Why being bilingual is not enough to be a translator?

 bilingual is not enough to be a Chinese translator

When speaking of a translator, the remark one hears most often is “But you have to be bilingual!”. It is true that every translator must master at least one foreign language in order to do his job, of course.

However, being bilingual or trilingual is just one of many skills required to be a  translator and it is certainly not enough to be a professional.


Indeed, in written Chinese translation, we normally work into our native language only (oral translation or interpretation, is a case somewhat different). A translator, for example, translates English, Spanish, German, etc. into Chinese, but not in the reverse direction. It’s an unwritten rule in the industry that ensures a quality result, fluid and flawless. We’ve all seen enough of manuals translated by non-natives to know what kind of a result it would bring to translate into a language that is not one’s native!

Only a native speaker will be able to have a thorough knowledge of its language. Grasping one’s own language, grammar, spelling, syntax, and typography is therefore an essential skill to be a translator. That is why the Chinese translation agency YBD uses only professional  translators who translate into their native language.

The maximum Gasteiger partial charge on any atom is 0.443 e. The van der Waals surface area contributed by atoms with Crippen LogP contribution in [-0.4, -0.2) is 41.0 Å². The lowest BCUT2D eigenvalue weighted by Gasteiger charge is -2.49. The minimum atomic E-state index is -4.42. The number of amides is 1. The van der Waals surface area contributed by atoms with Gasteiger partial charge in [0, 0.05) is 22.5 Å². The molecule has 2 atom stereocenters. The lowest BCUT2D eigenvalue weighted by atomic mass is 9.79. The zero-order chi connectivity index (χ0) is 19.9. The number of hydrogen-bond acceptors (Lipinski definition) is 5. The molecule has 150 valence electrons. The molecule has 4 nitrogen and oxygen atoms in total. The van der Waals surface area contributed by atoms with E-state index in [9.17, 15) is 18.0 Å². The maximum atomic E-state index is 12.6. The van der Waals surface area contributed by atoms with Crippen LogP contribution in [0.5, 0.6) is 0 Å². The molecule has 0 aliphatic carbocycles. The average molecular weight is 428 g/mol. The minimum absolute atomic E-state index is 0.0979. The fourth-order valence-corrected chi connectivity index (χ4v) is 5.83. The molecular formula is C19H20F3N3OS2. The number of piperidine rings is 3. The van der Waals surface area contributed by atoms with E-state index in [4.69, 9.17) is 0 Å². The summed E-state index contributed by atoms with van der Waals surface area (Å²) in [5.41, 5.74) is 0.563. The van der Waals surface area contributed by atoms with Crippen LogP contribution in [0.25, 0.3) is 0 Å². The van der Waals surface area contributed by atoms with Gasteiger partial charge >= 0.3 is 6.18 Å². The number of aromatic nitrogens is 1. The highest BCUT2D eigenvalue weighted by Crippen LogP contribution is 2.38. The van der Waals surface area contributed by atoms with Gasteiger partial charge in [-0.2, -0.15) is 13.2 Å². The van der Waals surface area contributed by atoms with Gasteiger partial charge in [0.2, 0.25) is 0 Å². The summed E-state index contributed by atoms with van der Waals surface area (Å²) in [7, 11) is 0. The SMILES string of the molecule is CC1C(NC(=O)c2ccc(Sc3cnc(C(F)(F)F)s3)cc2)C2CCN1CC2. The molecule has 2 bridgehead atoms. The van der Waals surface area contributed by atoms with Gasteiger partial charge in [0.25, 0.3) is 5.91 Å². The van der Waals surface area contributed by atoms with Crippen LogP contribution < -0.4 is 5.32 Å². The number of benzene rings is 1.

In translation, there are also techniques to know, ways to get the information needed to work, the software that is used … so many things that we discover in specialized studies or work placements.

Being a translator is a craft that can be learned. We do not improvise a translator overnight.

Also, while the translators have passed the days when they need to go to libraries and be surrounded by large paper dictionaries, the translators of the 21st century need to have extensive computer skills. The variety of media and text formats to be translated (Word, Excel, PowerPoint, RTF, etc.) requires translators nowadays to master a minimum of the computer skills, the internet for online research, as well as software for translation assistance, which, without replacing translators, allows them to optimize their work process .


Finally, professional Chinese translation also attaches great importance to the cultural knowledge of the countries where the languages are spoken to best adapt the communication media to the target audience. Some types of presentations are more common in one country than in another, for example, certain phrases or puns require adaptation in order to be included in the country of destination of the translation …

In summary, a translator, as those working in YBD, is of course at least bilingual, but mostly he knows his own language and culture, he is qualified, he is good at computer and he knows the issues of professional translation. Every translator is bilingual, but not all bilingual speakers are necessarily translators.